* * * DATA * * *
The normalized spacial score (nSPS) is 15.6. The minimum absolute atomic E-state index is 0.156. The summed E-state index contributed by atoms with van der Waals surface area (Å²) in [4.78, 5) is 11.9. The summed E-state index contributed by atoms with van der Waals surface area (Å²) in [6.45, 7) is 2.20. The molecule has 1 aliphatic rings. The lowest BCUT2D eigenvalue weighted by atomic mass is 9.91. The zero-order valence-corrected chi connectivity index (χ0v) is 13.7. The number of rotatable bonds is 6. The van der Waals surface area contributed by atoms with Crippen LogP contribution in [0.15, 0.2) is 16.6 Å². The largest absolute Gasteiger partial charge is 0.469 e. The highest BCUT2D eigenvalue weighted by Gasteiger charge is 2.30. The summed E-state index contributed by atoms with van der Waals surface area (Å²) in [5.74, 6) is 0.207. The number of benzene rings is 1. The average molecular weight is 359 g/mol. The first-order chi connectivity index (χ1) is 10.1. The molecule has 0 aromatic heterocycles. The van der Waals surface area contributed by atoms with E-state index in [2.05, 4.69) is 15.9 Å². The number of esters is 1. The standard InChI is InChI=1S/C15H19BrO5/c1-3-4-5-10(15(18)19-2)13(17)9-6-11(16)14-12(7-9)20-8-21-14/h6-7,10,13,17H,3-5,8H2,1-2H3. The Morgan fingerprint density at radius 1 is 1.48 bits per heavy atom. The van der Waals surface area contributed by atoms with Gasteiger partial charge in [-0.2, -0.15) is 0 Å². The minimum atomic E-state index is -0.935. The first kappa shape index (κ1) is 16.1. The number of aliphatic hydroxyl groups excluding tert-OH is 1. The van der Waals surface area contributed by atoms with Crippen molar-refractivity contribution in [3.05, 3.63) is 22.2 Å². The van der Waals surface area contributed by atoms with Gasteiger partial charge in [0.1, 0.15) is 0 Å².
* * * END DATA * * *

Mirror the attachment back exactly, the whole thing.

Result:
The normalized spacial score (nSPS) is 15.6. The minimum absolute atomic E-state index is 0.156. The summed E-state index contributed by atoms with van der Waals surface area (Å²) in [4.78, 5) is 11.9. The summed E-state index contributed by atoms with van der Waals surface area (Å²) in [6.45, 7) is 2.20. The molecule has 1 aliphatic rings. The lowest BCUT2D eigenvalue weighted by atomic mass is 9.91. The zero-order valence-corrected chi connectivity index (χ0v) is 13.7. The number of rotatable bonds is 6. The van der Waals surface area contributed by atoms with Crippen LogP contribution in [0.15, 0.2) is 16.6 Å². The largest absolute Gasteiger partial charge is 0.469 e. The highest BCUT2D eigenvalue weighted by Gasteiger charge is 2.30. The summed E-state index contributed by atoms with van der Waals surface area (Å²) in [5.74, 6) is 0.207. The number of benzene rings is 1. The average molecular weight is 359 g/mol. The first-order chi connectivity index (χ1) is 10.1. The molecule has 0 aromatic heterocycles. The van der Waals surface area contributed by atoms with E-state index in [2.05, 4.69) is 15.9 Å². The number of esters is 1. The standard InChI is InChI=1S/C15H19BrO5/c1-3-4-5-10(15(18)19-2)13(17)9-6-11(16)14-12(7-9)20-8-21-14/h6-7,10,13,17H,3-5,8H2,1-2H3. The Morgan fingerprint density at radius 1 is 1.48 bits per heavy atom. The van der Waals surface area contributed by atoms with Gasteiger partial charge in [-0.2, -0.15) is 0 Å². The minimum atomic E-state index is -0.935. The first kappa shape index (κ1) is 16.1. The number of aliphatic hydroxyl groups excluding tert-OH is 1. The van der Waals surface area contributed by atoms with Crippen molar-refractivity contribution in [3.05, 3.63) is 22.2 Å². The van der Waals surface area contributed by atoms with Gasteiger partial charge in [0.1, 0.15) is 0 Å².